Aquaculture investors sought to mussel inn on shellfish production property
A large chunk of land once identified to become the biggest commercial aquaculture plant in New Zealand has been placed on the market for sale.
The 7760 square metre industrial-zoned waterfront site at Awatoto just south of Napier fronts directly onto the Pacific Ocean. Part of the land previously housed burgeoning paua rearing and production plant Paua Fresh which burnt to the ground in 2014.
While the well-established and growing Paua Fresh farming facility was totally destroyed, its heavy-duty saltwater pump and pipeline stretching some 100 metres out to sea remain intact. The nutrient-rich sea water offshore was pumped over the shellfish in large indoor pools and then recirculated back out to sea in cycles.
Now the freehold land and buildings remaining are being marketed for sale by tender through Bayleys Napier, with tenders closing on March. Bayleys Napier salespeople Daniel Moffitt and Sam MacDonald said Awatoto zone was an established aquatic-based industrial hub.
The land for sale at 530 – 550 State Highway Two sits immediately beside the Chinese-owned Pure One bottling plant set up last year to export up to 405.6 million litres of crystal clear spring water to the Asian market annually. Another natural spring bottler, Jess and Tae's Water, also operates from Awatoto, with consent to package up to 786 million litres of water annually – most destined for the Indian market.
The Pure One automated bottling plant and warehousing sits on what was previously a commercial sea horse farm and tourist attraction which closed some 10 years ago. Sea horse is a Chinese delicacy used in liquor – in the same way worms are found in tequila – and also ground up and sprinkled over food.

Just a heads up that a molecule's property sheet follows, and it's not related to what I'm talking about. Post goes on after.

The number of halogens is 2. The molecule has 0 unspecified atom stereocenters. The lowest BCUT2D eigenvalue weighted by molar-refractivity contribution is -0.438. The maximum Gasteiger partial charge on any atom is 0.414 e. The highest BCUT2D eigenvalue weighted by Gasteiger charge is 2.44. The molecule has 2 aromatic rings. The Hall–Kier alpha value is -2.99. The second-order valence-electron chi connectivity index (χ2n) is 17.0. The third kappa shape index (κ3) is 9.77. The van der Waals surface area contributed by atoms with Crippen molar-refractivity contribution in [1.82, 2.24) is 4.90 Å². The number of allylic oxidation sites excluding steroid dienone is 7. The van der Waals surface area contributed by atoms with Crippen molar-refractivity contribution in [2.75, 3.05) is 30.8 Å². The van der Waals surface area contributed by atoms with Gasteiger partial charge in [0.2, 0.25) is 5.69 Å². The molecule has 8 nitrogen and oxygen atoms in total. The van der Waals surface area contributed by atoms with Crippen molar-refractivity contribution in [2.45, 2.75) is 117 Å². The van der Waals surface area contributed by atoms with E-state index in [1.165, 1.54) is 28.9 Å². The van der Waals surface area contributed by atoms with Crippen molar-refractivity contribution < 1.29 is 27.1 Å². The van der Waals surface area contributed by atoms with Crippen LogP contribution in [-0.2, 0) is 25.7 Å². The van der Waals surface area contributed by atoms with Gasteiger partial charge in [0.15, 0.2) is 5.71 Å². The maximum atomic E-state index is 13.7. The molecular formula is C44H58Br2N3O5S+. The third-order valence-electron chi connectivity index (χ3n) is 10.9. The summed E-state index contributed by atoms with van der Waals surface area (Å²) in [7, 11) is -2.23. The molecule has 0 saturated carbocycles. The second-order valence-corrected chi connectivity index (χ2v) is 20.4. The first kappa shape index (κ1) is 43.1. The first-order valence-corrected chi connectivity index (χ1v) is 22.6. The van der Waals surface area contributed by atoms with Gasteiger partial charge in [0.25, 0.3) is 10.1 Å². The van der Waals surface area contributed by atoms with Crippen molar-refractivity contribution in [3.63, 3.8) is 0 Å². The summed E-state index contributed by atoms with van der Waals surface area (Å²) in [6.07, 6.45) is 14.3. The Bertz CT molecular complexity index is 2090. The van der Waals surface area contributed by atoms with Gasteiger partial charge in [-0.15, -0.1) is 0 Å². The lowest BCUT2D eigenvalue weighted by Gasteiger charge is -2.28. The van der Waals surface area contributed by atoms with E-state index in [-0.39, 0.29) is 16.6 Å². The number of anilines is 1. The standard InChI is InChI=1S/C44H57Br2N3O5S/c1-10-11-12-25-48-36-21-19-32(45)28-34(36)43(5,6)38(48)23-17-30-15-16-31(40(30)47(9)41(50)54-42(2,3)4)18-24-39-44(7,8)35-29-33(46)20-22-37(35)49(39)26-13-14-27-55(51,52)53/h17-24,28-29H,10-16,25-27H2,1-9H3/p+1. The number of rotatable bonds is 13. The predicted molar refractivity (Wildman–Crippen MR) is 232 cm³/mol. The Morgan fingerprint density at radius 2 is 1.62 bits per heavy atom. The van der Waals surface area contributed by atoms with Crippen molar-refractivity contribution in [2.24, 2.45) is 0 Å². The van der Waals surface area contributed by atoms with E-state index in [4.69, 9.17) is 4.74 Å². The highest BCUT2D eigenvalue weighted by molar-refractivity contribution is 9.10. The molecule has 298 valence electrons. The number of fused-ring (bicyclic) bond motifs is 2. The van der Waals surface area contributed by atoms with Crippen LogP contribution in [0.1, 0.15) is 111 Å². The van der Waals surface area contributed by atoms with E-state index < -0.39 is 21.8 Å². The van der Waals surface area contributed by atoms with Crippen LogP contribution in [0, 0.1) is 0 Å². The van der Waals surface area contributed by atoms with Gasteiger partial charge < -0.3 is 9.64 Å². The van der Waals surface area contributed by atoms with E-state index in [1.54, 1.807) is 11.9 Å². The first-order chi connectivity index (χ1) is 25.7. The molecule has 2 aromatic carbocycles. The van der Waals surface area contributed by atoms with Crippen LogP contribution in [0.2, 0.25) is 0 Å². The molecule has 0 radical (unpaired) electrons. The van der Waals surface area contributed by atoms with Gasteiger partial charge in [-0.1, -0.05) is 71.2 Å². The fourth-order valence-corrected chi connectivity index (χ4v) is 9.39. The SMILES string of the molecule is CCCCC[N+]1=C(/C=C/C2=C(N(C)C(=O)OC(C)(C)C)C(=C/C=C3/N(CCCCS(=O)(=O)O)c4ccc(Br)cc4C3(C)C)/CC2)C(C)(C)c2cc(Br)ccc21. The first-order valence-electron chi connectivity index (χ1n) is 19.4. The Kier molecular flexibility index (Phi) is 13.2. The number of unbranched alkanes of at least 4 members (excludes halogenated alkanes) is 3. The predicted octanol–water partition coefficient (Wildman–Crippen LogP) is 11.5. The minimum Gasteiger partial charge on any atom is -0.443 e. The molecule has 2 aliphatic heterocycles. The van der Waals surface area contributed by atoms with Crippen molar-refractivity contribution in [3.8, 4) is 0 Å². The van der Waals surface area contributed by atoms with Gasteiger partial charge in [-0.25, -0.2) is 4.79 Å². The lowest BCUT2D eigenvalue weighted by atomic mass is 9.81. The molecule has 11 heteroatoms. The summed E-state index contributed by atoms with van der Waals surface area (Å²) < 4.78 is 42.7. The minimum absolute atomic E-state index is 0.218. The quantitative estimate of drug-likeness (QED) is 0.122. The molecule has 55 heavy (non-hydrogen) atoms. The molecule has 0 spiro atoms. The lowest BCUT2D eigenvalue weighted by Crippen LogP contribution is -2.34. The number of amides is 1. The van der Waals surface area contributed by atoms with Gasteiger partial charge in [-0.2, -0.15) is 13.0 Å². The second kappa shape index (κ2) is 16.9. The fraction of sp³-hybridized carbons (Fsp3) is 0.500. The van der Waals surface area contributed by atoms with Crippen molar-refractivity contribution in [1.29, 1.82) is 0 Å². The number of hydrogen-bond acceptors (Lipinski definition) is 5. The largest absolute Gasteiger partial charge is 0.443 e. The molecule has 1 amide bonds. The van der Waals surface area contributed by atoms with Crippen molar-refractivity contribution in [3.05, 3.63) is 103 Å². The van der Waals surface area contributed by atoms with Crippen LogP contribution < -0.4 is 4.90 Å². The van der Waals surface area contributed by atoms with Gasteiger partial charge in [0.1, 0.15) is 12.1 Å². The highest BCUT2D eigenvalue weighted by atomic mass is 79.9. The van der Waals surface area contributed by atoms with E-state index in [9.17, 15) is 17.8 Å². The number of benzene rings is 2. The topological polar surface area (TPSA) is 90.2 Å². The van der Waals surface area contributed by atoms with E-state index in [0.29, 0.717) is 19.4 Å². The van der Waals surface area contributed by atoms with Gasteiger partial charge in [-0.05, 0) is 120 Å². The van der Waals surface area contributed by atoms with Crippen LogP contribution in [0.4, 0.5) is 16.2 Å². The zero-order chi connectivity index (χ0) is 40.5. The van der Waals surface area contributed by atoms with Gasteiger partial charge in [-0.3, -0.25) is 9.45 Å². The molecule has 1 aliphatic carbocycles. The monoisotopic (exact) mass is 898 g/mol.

Mr MacDonald said the mechanical and landscaping infrastructure at 530 – 550 State Highway Two was in place to re-establish either a paua rearing and processing plant, a sea horse rearing and processing plant, or a combination of both… all with an eye to the lucrative international market.
“Trade with China has grown substantially over the past decade – through a combination of both growing consumer demand for our primary produce from within China, and Chinese investment capital coming into New Zealand to meet that demand in a vertical supply model,” he said.
“As we have seen with wine, and most recently apples and honey, there is huge demand for New Zealand-branded primary produce. This demand would certainly underpin confidence in the establishment of another aquatic-based production plant on this site again.
“With paua locally retailing for $95 a kilogramme, the delicacy is one of the most high value proteins produced in New Zealand – even before you look at its worth on the international market.”
New Zealand currently has approximately 13 commercially-licensed paua farms – the largest of which operates in Bream Bay, Northland, and is on track to become the first 100 tonne production facility in the country.
“Paua farming is still one of the smallest aquaculture sectors in New Zealand, but enormous opportunity remains for new areas of development and growth in hatchery, processing, marketing and service sectors. The product could be to aquaculture what kiwifruit was to horticulture in the 1970s,” Mr MacDonald said.
The Awatoto site contains seven residential properties – generating a holding income of $81,640 per annum from six of the homes. Mr Moffitt said one of the residential dwellings was currently vacant had had previously returned an annual rental of $7800.
“The dwellings are of a relatively basic nature, and while their vistas overlooking the ocean are rather spectacular, the structure of the premises themselves is decidedly average. While the residences could deliver a holding income until resource consent is acquired for alternative land use, they could be easily removed to make way for an industrial building,” Mr Moffitt said.
He added that while there was no current consent for water extraction from the property, there was an artesian well on the property with a 7.3-centimeter diameter deep water bore sunk to a depth of 45 metres.
Mr MacDonald said the site could also accommodate the construction of a substantial agricultural coolstore and packhouse facility.
“The location’s immediate proximity to State Highway Two would allow for easy access from across the bay’s production hinterland to a centralised collection point from where produce could either be trucked directly down to Port Napier just 10 kilometres away. As a virtual brownfield site, this would be a cost-effective development option,” he said.